One view is that a free market is a system in which the prices for goods and services are determined by the open market and consumers, in which the laws and forces of supply and demand are free from any intervention by a government, price-setting monopoly, or other authority. Another view considers systems with significant market power, inequality of bargaining power, or information asymmetry to be less than free.
It is a result of recognizing a need, followed by the need being met. Some believe a free market contrasts with a regulated market, in which a government intervenes in supply and demand through various methods such as tariffs used to restrict trade and protect the economy. Prices for goods and services are set freely by the forces of supply and demand and are allowed to reach their point of equilibrium without intervention by government policy. Others believe regulation might be part of a free market if the regulation is necessary to control significant market power, inequality of bargaining power, or information asymmetry. The latter view implies a free market is not necessarily deregulated, although some of those with the former belief speak of free markets and deregulated markets as similar.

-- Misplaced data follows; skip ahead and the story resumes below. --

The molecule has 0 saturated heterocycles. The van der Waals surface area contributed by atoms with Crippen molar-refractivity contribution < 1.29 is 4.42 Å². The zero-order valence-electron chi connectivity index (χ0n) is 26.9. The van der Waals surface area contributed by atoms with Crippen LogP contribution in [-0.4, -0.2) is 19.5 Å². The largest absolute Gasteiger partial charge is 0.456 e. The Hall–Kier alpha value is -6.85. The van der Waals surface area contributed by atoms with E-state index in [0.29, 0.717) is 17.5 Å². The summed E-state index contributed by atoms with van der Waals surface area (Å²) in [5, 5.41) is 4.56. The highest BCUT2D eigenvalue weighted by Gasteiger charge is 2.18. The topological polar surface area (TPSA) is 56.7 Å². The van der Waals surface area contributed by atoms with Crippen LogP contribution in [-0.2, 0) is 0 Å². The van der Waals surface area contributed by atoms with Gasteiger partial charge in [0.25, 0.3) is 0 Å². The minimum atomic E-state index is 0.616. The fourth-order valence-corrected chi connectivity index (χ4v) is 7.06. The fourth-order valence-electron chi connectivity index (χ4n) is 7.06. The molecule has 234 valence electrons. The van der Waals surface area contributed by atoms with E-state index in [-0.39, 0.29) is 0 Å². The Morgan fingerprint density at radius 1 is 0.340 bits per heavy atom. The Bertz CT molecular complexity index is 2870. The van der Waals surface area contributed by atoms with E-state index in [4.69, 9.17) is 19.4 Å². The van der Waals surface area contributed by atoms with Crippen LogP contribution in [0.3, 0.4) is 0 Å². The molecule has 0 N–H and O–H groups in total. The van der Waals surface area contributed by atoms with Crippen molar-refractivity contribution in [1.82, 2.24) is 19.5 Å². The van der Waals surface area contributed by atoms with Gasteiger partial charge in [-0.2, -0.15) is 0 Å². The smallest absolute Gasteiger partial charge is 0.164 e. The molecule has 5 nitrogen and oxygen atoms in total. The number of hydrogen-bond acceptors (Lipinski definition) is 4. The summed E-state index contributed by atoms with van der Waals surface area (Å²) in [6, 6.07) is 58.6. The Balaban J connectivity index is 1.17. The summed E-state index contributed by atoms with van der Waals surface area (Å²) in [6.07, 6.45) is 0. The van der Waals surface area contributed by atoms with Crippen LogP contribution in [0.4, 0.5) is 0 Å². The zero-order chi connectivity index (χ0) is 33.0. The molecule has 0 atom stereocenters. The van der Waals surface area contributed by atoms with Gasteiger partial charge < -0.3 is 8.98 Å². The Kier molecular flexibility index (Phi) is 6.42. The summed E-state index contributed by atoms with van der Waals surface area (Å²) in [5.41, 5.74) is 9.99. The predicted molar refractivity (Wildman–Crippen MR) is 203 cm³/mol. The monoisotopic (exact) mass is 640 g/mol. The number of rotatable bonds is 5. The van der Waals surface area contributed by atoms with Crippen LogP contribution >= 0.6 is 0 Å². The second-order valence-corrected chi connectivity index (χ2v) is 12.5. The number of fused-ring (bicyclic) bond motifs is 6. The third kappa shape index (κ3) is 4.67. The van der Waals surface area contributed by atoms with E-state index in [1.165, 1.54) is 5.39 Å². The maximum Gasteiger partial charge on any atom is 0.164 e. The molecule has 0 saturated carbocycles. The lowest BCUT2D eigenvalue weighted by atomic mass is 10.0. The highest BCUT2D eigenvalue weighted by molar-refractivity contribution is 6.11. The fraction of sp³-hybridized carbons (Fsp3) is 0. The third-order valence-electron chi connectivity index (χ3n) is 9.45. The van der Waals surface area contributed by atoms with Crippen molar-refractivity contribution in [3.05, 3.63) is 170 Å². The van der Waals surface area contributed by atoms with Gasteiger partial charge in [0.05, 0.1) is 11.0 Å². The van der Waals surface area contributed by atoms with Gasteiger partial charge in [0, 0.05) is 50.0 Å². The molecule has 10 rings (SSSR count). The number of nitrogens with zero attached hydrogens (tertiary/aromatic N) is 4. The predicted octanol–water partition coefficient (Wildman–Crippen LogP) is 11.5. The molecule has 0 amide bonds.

Although free markets are commonly associated with capitalism within a market economy in contemporary usage and popular culture, free markets have also been advocated by free-market anarchists, market socialists, and some proponents of cooperatives and advocates of profit sharing.
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